The commuting operator framework contains the tensor product framework as a special case4, so it’s more general. Could the commuting operator model allow for correlations that can’t be captured by the tensor product model, even approximately56? This question is known as Tsirelson’s problem, named after the late mathematician Boris Tsirelson.

There is a simple but useful way to phrase this question using nonlocal games. What we call the “quantum value” of a nonlocal game G (denoted by \omega^* (G)) really refers to the supremum of success probabilities over tensor product strategies for Alice and Bob. If they use strategies from the more general commuting operator model, then we call their maximum success probability the commuting operator value of G (denoted by \omega^{co}(G)). Since tensor product strategies are a special case of commuting operator strategies, we have the relation \omega^* (G) \leq \omega^{co}(G) for all nonlocal games G.

Could there be a nonlocal game G whose tensor product value is different from its commuting operator value? With tongue-in-cheek: is there a game G that Alice and Bob could succeed at better if they were using quantum entanglement at near-light speeds? It is difficult to find even a plausible candidate game for which the quantum and commuting operator values may differ. The CHSH game, for example, has the same quantum and commuting operator value; this was proved by Tsirelson.

If the tensor product and the commuting operator models are the same (i.e., the “positive” resolution of Tsirelson’s problem), then as I mentioned earlier, this has unexpected ramifications: there would be an algorithm for approximating the quantum value of nonlocal games.

How does this algorithm work? It comes in two parts: a procedure to search from below, and one to search from above. The “search from below” algorithm computes a sequence of numbers \alpha_1,\alpha_2,\alpha_3,\ldots where \alpha_d is (approximately) the best winning probability when Alice and Bob use a d-qubit tensor product strategy. For fixed d, the number \alpha_d can be computed by enumerating over (a discretization of) the space of all possible d-qubit strategies. This takes a doubly-exponential amount of time in d — but at least this is still a finite time! This naive “brute force” algorithm will slowly plod along, computing a sequence of better and better winning probabilities. We’re guaranteed that in the limit as d goes to infinity, the sequence \{ \alpha_d\} converges to the quantum value \omega^* (G). Of course the issue is that the “search from below” procedure never knows how close it is to the true quantum value.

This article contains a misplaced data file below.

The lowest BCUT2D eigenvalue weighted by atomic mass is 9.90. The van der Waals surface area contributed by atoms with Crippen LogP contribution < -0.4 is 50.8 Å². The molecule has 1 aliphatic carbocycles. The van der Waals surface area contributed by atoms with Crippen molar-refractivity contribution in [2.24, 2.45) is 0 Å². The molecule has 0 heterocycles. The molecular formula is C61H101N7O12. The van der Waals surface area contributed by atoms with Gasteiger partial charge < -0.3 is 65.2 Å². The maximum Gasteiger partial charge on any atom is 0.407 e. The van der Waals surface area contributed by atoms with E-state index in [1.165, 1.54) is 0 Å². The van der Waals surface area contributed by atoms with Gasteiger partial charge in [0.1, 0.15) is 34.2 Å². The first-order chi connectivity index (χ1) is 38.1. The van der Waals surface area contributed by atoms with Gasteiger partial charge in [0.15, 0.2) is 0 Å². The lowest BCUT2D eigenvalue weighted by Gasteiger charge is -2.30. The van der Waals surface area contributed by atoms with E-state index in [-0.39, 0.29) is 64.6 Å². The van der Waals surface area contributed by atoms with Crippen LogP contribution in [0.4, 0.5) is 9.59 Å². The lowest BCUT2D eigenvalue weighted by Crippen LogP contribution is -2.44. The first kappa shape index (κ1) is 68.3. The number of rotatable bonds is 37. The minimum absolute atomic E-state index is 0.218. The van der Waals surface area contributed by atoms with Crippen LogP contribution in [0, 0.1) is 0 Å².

This is where the “search from above” comes in. This is an algorithm that computes a different sequence of numbers \beta_1,\beta_2,\beta_3,\ldots where each \beta_d is an upper bound on the commuting operator value \omega^{co}(G), and furthermore as d goes to infinity, \beta_d eventually converges to \omega^{co}(G). Furthermore, each \beta_d can be computed by a technique known as semidefinite optimization; this was shown by the two papers I mentioned.

Let’s put the pieces together. If the quantum and commuting operator values of a game G coincide (i.e. \omega^* (G) = \omega^{co}(G)), then we can run the “search from below” and “search from above” procedures in parallel, interleaving the computation of the \{\alpha_d\} and \{ \beta_d\}. Since both are guaranteed to converge to the quantum value, at some point the upper bound \beta_d will come within some \epsilon to the lower bound \alpha_d, and thus we would have homed in on (an approximation of) \omega^* (G). There we have it: an algorithm to approximate the quantum value of games.

All that remains to do, surely, is to solve Tsirelson’s problem in the affirmative (that commuting operator correlations can be approximated by tensor product correlations), and then we could put this pesky question about the quantum value to rest. Right?

The wall: Connes’ embedding problem

At the end of the 1920s, polymath extraordinaire John von Neumann formulated the first rigorous mathematical framework for the recently developed quantum mechanics. This framework, now familiar to physicists and quantum information theorists everywhere, posits that quantum states are vectors in a Hilbert space, and measurements are linear operators acting on those spaces. It didn’t take long for von Neumann to realize that there was a much deeper theory of operators on Hilbert spaces waiting to be discovered. With Francis Murray, in the 1930s he started to develop a theory of “rings of operators” — today these are called von Neumann algebras.

The theory of operator algebras has since flourished into a rich and beautiful area of mathematics. It remains inseparable from mathematical physics, but has established deep connections with subjects such as knot theory and group theory. One of the most important goals in operator algebras has been to provide a classification of von Neumann algebras. In their series of papers on the subject, Murray and von Neumann first showed that classifying von Neumann algebras reduces to understanding their factors, the atoms out of which all von Neumann algebras are built. Then, they showed that factors of von Neumann algebras come in one of three species: type I, type II, and type III. Type I factors were completely classified by Murray and von Neumann, and they made much progress on characterizing certain type II factors. However progress stalled until the 1970s, when Alain Connes provided a classification of type III factors (work for which he would later receive the Fields Medal). In the same 1976 classification paper, Connes makes a casual remark about something called type II_1 factors7: